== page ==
The Impact of Oracle v. Google

The Impact of Oracle v. Google

A court fight that has been waged since 2012 between two tech giants Oracle and Google has come to an end, with Oracle the winner. While damages have yet to be determined, in the long term it’s smaller companies, developers and innovation that could pay the price.

In covering the decision, Mashable provided important case background as well as its impact on the future. The fight began when Google adopted Java naming protocols for Android app developers, and Oracle alleged that Google had stolen its intellectual property. The U.S. Court of Appeals for the Federal Circuit ruled in favor of Oracle.

“The most recent ruling overturns decades of precedent about the spirit of innovation that up to this point has governed computer science: an environment in which developers build upon and improve others’ work, and write compatible programs designed to adapt to multiple ecosystems and the latest technology.”

While Oracle sees the decision as the upholding of the fundamental principles of copyright laws, Mashable foresees it as affecting developers, who could be wary of innovating for fear of facing a judge that doesn’t usually rule on consumer technology copyright law.

Mashable interviewed Parker Higgins, who works for the Electronic Frontier Foundation and Freedom of the Press Foundation, for his valuable insight on the case.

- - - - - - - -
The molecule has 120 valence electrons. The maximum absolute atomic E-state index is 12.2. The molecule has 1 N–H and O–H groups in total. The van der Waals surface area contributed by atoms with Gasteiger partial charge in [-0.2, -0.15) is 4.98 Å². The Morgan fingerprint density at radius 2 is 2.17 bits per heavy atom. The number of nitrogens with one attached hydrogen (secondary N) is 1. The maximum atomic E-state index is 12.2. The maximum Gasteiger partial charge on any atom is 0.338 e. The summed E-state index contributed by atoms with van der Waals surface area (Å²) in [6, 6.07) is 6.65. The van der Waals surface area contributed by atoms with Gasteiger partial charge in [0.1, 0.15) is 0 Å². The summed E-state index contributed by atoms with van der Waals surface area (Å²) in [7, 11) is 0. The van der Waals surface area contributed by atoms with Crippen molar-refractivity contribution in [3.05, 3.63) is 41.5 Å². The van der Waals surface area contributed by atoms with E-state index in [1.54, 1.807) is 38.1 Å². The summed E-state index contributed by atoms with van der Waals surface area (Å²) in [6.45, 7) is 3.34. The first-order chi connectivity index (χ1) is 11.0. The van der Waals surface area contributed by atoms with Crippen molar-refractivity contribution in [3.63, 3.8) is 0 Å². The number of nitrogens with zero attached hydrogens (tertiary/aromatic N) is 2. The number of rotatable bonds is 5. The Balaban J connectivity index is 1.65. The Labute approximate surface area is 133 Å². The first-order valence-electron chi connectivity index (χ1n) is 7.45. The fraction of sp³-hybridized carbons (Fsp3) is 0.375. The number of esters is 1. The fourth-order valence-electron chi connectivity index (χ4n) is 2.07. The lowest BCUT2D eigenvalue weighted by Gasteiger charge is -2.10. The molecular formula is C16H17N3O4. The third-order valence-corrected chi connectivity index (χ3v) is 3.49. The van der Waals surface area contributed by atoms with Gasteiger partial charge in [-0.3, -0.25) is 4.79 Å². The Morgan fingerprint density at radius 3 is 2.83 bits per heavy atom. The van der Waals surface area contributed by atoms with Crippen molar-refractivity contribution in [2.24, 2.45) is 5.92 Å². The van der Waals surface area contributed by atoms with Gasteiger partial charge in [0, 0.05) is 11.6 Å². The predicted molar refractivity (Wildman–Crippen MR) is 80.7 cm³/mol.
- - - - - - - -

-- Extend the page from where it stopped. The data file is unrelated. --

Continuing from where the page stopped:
One of the questions posed to Higgens was why the appeals court could overrule the district court’s finding that Google was making “fair use” of the Java terms. He replied that when determining fair use, first one has to ask if there was copying. In this case, there was: Google did it for 37 Application Programming Interface (API) names. But then, the next question is, according to Higgens, was that copying fair? The four-factor test helps determine this. One of the factors is the purpose and character of the use. Was that use “transformative” and was Google acting in good faith? Specific to this case, was Google doing something different with the code than Oracle? Says Higgens:

“A lot of that came down to how transformative smart phones were. Smart phones were a fundamentally different application of Java than what Oracle was doing with it.”

He further points out that it seemed that the jury in the district court trial was convinced it was, indeed, transformative. The Federal Circuit felt otherwise because Oracle was able to point to failed Java smartphones from the past.

It’s assumed that Google will be able to pay whatever damages are settled on. But what bothers Higgens is that there have been decades and decades of precedent on the workings of computer science, software development advances and program compatibility. One had to compete based on who made the best program, not on who has a monopoly on the interface. Now, there will likely be uncertainty among programmers.

“The thing that’s hard is that we won’t see necessarily the software that doesn’t get developed because people are too afraid of copyright lawsuits.”

This, says Higgens, is what keeps him up at night: the impact on developers that aren’t the Googles of the world and innovation.

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